Happy Independent Thought Day
I have so many things on my mind and heart, that I am a little torn about where to start. I guess I will start by saying that I wanted to acknowledge that we have just passed through the month of Ramadan.
What I already knew about Ramadan: - Since Islam follows a lunar calendar, the dates of Ramadan change every year. - Followers of Islam fast during the days, eating only before sunrise and after sunset. They also say extra prayers during this time. - Paying respect to this holy month is a great opportunity to highlight some of my favorite food - Moroccan/North African.
What I just learned about Ramadan: - Those who cannot fast, such as the ill, elderly, pregnant, or nursing mothers, make up for it by feeding the hungry. - Ramadan marks the month in 610 AD when the prophet Mohammed began receiving revelations from the angel Gabriel. These divine revelations form the basis of the Quran. - Beginning in 1996, then-first lady, Hillary Clinton, hosted the first Ramadan dinner at the White House. The tradition was continued every year by the President of the United States, up through last year.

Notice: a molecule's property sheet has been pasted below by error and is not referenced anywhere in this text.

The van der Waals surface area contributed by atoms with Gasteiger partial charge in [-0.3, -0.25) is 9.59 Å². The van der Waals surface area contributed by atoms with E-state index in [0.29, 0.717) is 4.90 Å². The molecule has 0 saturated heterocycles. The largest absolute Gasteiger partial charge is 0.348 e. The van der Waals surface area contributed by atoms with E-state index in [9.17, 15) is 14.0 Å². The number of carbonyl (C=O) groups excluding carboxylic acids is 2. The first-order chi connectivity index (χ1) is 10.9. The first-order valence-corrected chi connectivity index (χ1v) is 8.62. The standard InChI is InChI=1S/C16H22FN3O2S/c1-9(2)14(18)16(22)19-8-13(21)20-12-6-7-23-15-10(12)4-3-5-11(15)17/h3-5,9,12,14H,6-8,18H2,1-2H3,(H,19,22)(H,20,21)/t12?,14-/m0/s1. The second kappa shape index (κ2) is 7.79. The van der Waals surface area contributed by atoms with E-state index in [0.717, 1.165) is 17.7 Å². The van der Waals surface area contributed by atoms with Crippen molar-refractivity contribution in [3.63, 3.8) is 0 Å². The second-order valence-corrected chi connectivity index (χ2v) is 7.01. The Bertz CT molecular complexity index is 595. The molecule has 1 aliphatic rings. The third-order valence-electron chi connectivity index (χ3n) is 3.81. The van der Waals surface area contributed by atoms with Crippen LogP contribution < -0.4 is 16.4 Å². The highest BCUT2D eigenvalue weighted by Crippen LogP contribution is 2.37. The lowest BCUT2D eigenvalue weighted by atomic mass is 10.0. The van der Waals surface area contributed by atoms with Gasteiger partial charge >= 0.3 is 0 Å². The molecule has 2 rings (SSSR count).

The source I read did not have updated data as to the current administration's participation of this tradition. However, all it took was a quick Google search to confirm what I already knew. CNN reported that for the first time in two decades, neither the White House nor the Secretary of State hosted any celebrations commemorating Ramadan. The previous three administrations hosted either an iftar or an Eid al-Fitr (the 3-day festival marking the end of Ramadan) celebration. Attended by prominent members of the Muslim community, members of Congress, and diplomats from Muslim countries, Once upon a time, these dinners were certainly a gesture of much-needed good will. I don't need to state the obvious of what kind of gesture not hosting a Ramadan dinner conveys... However, this does bring me to the second and third things I wanted to talk about, which are remembering the true meaning of the 4th of July and where the United States currently stands in relation to the values it was founded on. Oh yes, and the 4th thing - what constitutes absolute freedom. I am going to move quickly through all of these thoughts, as this is supposed to only be a 4-paragraph blog, rather than a 4-page essay. (Watch out, world, if I actually get a publishing deal...lol!) So, I don't know about you, but when a holiday rolls around and all the paper plates, cups, napkins, decorations, and even food in the stores thematically change, at that time I stop and ponder what the holiday really means, beyond all the consumerism. Last year I attended the Independence Day parade held in Hillsborough. The parade was as little as our downtown, yet afterwards, the organizers did something very big. Several members of the town government took turns reading the Declaration of Independence. Oh yeah! The Declaration of Independence... I do remember studying that back in middle school US History. I certainly had not refreshed my memory about it too much since then. Being that we are talking about the true meaning of holidays, I think it is appropriate to quote some of the preamble here: "We hold these truths to be self-evident, that all men are created equal, that they are endowed by their Creator with certain unalienable Rights, that among these are Life, Liberty and the pursuit of Happiness. — That to secure these rights, Governments are instituted among Men, deriving their just powers from the consent of the governed, — That whenever any Form of Government becomes destructive of these ends, it is the Right of the People to alter or to abolish it, and to institute new Government, laying its foundation on such principles and organizing its powers in such form, as to them shall seem most likely to effect their Safety and Happiness. Prudence, indeed, will dictate that Governments long established should not be changed for light and transient causes; and accordingly all experience hath shewn that mankind are more disposed to suffer, while evils are sufferable than to right themselves by abolishing the forms to which they are accustomed. But when a long train of abuses and usurpations, pursuing invariably the same Object evinces a design to reduce them under absolute Despotism, it is their right, it is their duty, to throw off such Government, and to provide new Guards for their future security." As for where our country stands in terms of the visions of the Founding Fathers, that is a mixed bag. Certainly we have expanded upon the definition of the "men [that] are created equal," such that in theory, at least, we now consider the rights of all humans to be sacred. It is very thought-provoking to read the entire list of grievances against the King of England that is contained within the Declaration of Independence. You can read the entire document here, and I would request that when you have time you do so, as it is very important to familiarize ourselves with what our Nation's Founders considered tyranny. (insert pregnant pause, fraught with meaning) How is it that the USA of today looks a little more like the England of yesteryear than Thomas Jefferson could have ever imagined? This NY Times article is extremely eye-opening about true political activism vs. political hobbyism, and the dangers of the latter. I know I keep inserting links and urging you to do extra reading, when all you might be wanting to do is order lunch. Got it. But at least this once, please read these two things, as part of your holiday celebration. Personally, I admit wholeheartedly to being a political hobbyist. I get all worked up about the state of affairs. I vent to you all about it. I attend a meeting or two, and I have not, as yet, taken my involvement farther than that. Part of the reason for that is that I feel overwhelmed and crushingly busy in my life. The main reason however, is that I maintain a deep conviction that regardless of the problems this world throws at us, the solution is spiritual. A mere change of policy and policy makers cannot alleviate us from the existential ills we suffer from. Who or what can actually free humankind from the shackles of birth and death, of old age, misfortune and disease? No matter where we go in time or space, we must confront these harsh realities because they are woven in to the very fabric of this dualistic material existence. All scriptures maintain that to achieve independence from suffering, one must end the misidentification with the temporary body and mind. So much easier said than done. Nothing exists in a vacuum. It is not possible to simply negate the body and the mind (although several meditation processes aim to do that), rather we have to replace our identification with the body, with an identification that does not change. Only God, His servants (that's us, y'all), and His abode (ultimate vacation destination) are unchanging. The Vedas, and in particular, the Bhagavad-Gita As It Is, translated by His Divine Grace ACBhaktivedanta Swami, Prabhupada, discuss these concepts extensively. There, I went and did it again - suggested that you should read just one more thing. On a holiday no less! I know, I know, craziness! Forgive me. (photo krishna.com) I really just wanted to say that although we are celebrating a revolutionary moment in history, we have to acknowledge that it is indeed just that, a moment in history. Things change. Governments (for better or for worse) come and go. We, as humans, though, have the perpetual right to inquire about the solutions to the sufferings of this world. To err is human, to inquire is divine. Happy Independent Thought Day, y'all!